The short story is a maligned form. Readers distrust it. Editors fear it. Reviewers ignore it. And writers, well, there is nowhere to hide in a short story, nowhere that a writer’s weakness is as exposed, so when the short story comes together and executes its promise, writers adore it. Otherwise, the short story can seem like the quippy, less ambitious relation of the novel. Of course, there are people who have built their reputation on the short story, people like Grace Paley and Alice Munro, so why is the short story seen to come up, so, well, short? One explanation is that the short story is held to the same standards as the novel—and how could a short story equal the breadth and depth of a novel? The truth of the matter is that most writers conceive of their short stories as part of a book, although the story has the added capacity to stand on its own. Novels in short stories come out of this—thematic linkage seems to imply a novel to some people, as if a novel is the only way that collected short stories can achieve the prestige of books. And of course there are short stories that explore the same characters, which is the most typical scenario of a “novel in short stories.” But it’s still not a novel. It’s a collection of short stories with a limited cast, and why would it aspire to anything else?

5.  Novelist Lydia Netzer (Shine Shine Shine) wrestled her inner demons....and won.  Getting the dark, bad stuff down on paper was one of the first steps:
I worry that I am not a good enough person to be a mother. That's me. I worry that I am a shitty wife. Again, me. I'm not looking in the mirror any more. I'm not looking at anything. Instead, in writing this book I have gone crawling down to a hole that is deep inside me, a black hole surrounded by claw marks and mold. Before, I did not know that it was there. But now, I have laid myself down next to it and plunged my arms into it. In dragging up whatever writhing awful thing came to my hand, and pulling it out, and examining it, I was publicly eviscerated myself. And it really did make things better. I don't feel bad about killing my mother any more. That is actually true.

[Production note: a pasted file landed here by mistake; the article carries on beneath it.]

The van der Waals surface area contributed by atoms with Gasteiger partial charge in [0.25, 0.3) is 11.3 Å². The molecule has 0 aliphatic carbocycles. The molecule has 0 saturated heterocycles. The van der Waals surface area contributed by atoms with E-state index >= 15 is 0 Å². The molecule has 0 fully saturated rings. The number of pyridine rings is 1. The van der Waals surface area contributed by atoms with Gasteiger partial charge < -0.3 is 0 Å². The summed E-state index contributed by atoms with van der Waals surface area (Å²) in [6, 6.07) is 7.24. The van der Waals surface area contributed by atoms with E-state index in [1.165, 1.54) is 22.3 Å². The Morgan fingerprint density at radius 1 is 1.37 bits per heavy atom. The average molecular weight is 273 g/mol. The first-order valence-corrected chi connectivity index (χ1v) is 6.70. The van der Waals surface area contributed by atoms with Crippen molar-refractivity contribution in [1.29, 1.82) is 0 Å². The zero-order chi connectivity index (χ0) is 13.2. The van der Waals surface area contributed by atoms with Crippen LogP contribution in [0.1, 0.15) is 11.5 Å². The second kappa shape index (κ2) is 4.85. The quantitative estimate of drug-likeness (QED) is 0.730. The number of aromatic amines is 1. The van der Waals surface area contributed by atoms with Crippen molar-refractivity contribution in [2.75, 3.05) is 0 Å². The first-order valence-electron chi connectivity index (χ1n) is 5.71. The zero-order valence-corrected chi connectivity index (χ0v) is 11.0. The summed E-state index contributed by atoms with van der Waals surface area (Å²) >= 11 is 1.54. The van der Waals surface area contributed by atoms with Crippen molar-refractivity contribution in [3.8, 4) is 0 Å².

--record scratch--  "Killing my mother"?  What the--?  You'll have to read "Confession of a Writer Full of Sin" to get the full story.

6.  Alaska writer Sherry Simpson confronts another fear of all writers: the Big Nothing.  Here's her very inspirational, very funny take on writer's block for the 49 Writers blog:
      By nature I am a fraidy cat whose long list of fears encompasses the ridiculous more than the rational: Alien abduction (all that probing). Unnervingly hairy arthropods (tarantulas). Mushrooms (they grow on manure!). The usual writerly anxieties afflict me, too: fear of failure, a craven need for approval, a sadistic internal critic who must be bludgeoned into silence.
      But a few months ago, something really scary happened to me. For the first time ever, I sat at my computer and had nothing to write about. Nada. Zip. The Big Zero. It was more writer’s blah than writer’s block. I felt de-sparked, un-mused, ex-inspired. What if this hollow sensation meant I had used myself up? What if there was no more there there (if there ever was)? Terrifying.

7.  At The Millions, Benjamin Hale describes the post-publication depression which is familiar to all writers (unless your name is Joyce Carol Oates and you're so busy oiling the pistons at the word factory you don't even stop to think about lagging sales and the disappointment of poorly-attended book signings).  I suspect this time next year, I'll really be able to relate to Hale's frank description of post-partum blues: